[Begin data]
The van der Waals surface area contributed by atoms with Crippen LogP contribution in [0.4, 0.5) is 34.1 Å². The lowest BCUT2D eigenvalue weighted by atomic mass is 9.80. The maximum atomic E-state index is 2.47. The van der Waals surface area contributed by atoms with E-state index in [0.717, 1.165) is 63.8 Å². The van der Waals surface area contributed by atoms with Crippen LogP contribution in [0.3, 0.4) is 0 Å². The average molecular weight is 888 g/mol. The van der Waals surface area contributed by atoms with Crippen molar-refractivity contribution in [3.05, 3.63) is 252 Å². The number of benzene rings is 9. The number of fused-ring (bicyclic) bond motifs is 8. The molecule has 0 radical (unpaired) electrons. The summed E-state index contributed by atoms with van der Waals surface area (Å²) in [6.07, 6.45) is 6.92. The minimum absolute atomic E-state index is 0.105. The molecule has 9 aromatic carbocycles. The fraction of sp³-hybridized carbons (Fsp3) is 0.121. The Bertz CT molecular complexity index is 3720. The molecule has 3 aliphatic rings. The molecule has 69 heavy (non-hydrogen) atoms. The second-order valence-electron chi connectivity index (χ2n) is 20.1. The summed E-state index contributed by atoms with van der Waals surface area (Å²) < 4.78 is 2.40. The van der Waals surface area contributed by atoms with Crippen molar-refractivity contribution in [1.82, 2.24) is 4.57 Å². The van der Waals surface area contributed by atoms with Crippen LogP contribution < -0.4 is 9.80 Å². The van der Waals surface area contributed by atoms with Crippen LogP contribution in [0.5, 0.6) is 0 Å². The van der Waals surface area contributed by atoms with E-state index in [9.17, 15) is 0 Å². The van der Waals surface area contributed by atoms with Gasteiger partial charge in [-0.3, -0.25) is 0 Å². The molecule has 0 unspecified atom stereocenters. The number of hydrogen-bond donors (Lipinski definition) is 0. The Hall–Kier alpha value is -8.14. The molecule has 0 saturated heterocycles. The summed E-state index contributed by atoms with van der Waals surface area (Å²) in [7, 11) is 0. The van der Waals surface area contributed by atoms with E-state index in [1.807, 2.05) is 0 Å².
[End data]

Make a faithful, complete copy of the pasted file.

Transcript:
The van der Waals surface area contributed by atoms with Crippen LogP contribution in [0.4, 0.5) is 34.1 Å². The lowest BCUT2D eigenvalue weighted by atomic mass is 9.80. The maximum atomic E-state index is 2.47. The van der Waals surface area contributed by atoms with E-state index in [0.717, 1.165) is 63.8 Å². The van der Waals surface area contributed by atoms with Crippen LogP contribution in [0.3, 0.4) is 0 Å². The average molecular weight is 888 g/mol. The van der Waals surface area contributed by atoms with Crippen molar-refractivity contribution in [3.05, 3.63) is 252 Å². The number of benzene rings is 9. The number of fused-ring (bicyclic) bond motifs is 8. The molecule has 0 radical (unpaired) electrons. The summed E-state index contributed by atoms with van der Waals surface area (Å²) in [6.07, 6.45) is 6.92. The minimum absolute atomic E-state index is 0.105. The molecule has 9 aromatic carbocycles. The fraction of sp³-hybridized carbons (Fsp3) is 0.121. The Bertz CT molecular complexity index is 3720. The molecule has 3 aliphatic rings. The molecule has 69 heavy (non-hydrogen) atoms. The second-order valence-electron chi connectivity index (χ2n) is 20.1. The summed E-state index contributed by atoms with van der Waals surface area (Å²) < 4.78 is 2.40. The van der Waals surface area contributed by atoms with Crippen molar-refractivity contribution in [1.82, 2.24) is 4.57 Å². The van der Waals surface area contributed by atoms with Crippen LogP contribution < -0.4 is 9.80 Å². The van der Waals surface area contributed by atoms with Crippen LogP contribution in [0.5, 0.6) is 0 Å². The van der Waals surface area contributed by atoms with E-state index in [9.17, 15) is 0 Å². The van der Waals surface area contributed by atoms with Gasteiger partial charge in [-0.3, -0.25) is 0 Å². The molecule has 0 unspecified atom stereocenters. The number of hydrogen-bond donors (Lipinski definition) is 0. The Hall–Kier alpha value is -8.14. The molecule has 0 saturated heterocycles. The summed E-state index contributed by atoms with van der Waals surface area (Å²) in [7, 11) is 0. The van der Waals surface area contributed by atoms with E-state index in [1.807, 2.05) is 0 Å².